What is a MUD game? A beginner’s guide to multi-user dungeons and how to start playing them

ko-fi Written by Andruid
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A dungeon entrance and the text: What is a multi-user dungeon??
A dungeon entrance and the text: What is a multi-user dungeon??

Just what is a MUD game? And what does that mean, multi-user dungeon? Are all of them set in dungeons? Find out in this post!


Table of Contents

    Just what is a MUD, anyway? And what does that mean, multi-user dungeon? Are all of them set in dungeons? Speaking of dungeons, is there something kinky about the MUD community?

    Well, maybe! But that’s not what today’s post is about. In this beginner’s guide, I’ll walk you through the definition of the term MUD and explain what is meant by “multi-user dungeon.”

    I’ll also teach you how to find free games to play – if you’re up for it!

    What is a MUD game?

    A MUD is a type of text-based roleplaying game that is played by multiple users at the same time. It encompasses a virtual world where players take on different roles and go on adventures together.

    Among the MUD community, it’s generally accepted that the acronym is short for “multi-user dungeon.” The “D” can also mean “domain” or “dimension.”

    If you’ve ever played an online RPG, you’ll notice that MUDs use many of the same concepts and slang words. You can think of them as chatrooms with special commands you enter to get things done.

    Instead of clicking on a goblin to attack it, as you would in a video game, you might type something like attack goblin or kill goblin instead.

    Command: smile Output: Andruid smiles. Command: wave Output: Andruid waves.
    MUDs are played by entering text commands, which are processed by the game as character actions.

    Typically, characters have score sheets with their stats, skills, and other qualities listed (see these screen reader-friendly examples), and characters move around from room to room fighting monsters and making friends. It’s all just done with text instead of graphics.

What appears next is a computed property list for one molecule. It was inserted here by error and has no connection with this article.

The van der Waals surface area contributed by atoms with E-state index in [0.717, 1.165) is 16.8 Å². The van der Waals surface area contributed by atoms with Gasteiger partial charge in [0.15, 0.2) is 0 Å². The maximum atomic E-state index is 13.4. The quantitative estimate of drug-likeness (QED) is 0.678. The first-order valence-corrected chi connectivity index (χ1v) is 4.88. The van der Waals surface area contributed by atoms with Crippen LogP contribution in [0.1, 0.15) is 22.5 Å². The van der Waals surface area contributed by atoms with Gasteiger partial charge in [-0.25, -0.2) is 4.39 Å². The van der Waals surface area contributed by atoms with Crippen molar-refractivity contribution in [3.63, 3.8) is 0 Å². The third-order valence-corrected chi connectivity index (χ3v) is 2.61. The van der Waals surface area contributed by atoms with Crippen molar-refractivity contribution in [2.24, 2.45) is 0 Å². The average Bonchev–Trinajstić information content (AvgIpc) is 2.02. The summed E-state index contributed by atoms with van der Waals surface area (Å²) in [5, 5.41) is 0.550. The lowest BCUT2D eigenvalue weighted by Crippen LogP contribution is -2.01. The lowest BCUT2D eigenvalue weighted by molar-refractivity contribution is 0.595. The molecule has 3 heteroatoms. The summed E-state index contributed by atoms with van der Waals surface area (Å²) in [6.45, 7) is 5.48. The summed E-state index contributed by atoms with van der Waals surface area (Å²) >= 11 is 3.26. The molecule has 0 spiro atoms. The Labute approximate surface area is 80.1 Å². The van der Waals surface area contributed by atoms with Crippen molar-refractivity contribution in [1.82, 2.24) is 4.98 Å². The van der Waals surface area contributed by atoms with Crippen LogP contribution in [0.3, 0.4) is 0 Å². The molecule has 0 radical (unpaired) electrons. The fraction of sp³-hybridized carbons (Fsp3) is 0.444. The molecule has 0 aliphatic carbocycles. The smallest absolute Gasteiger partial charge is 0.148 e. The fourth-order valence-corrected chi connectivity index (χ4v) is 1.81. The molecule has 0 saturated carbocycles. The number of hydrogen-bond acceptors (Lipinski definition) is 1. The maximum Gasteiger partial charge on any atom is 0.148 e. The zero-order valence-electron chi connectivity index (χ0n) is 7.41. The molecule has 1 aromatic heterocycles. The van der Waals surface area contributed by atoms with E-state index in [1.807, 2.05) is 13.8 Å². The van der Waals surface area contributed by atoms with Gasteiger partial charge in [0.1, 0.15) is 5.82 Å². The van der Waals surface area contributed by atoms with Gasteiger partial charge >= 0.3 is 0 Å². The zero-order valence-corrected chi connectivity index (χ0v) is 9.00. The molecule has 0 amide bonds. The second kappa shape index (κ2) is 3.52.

In fact, MUDs were the precursors to modern MMORPGs! Many features and concepts present in contemporary MMORPGs can be traced back to older text-based games.

    Most multi-user dungeons are free to play and are maintained by volunteers who put in the time and effort because it’s fun for them.

    Do all MUDs have dungeons?

    Definitely not! They encompass a wide variety of settings, which is why “domain” or “dimension” might seem more appropriate than “dungeon.”

    So why the word “dungeon,” you might ask?

    A brief history of multi-user dungeons

    According to the lore (this happened a bit before my time), the acronym came from an early text-based adventure game, MUD1, which was created by Roy Trubshaw and Richard Bartle in the late ’70s.

    Both Trubshaw and Bartle are said to have enjoyed a version of the interactive fiction game known as Dungeon (Zork).

    In the years that followed, other trailblazers created MOOs, MUSHes, and MUCKs using different approaches. (Have you noticed the pattern, yet? Mud, mush, muck, moo…) The acronyms actually aren’t all that important, so don’t worry too much about those for now.

    The important thing to know, and what all of these games have in common, is that they’re inherently multiplayer. Unlike Zork, they’re designed to be played by multiple users at once.

    The evolution of the MU- acronym

    These days, MUDs are often referred to as MU* games with an asterisk(*) that serves as a wildcard.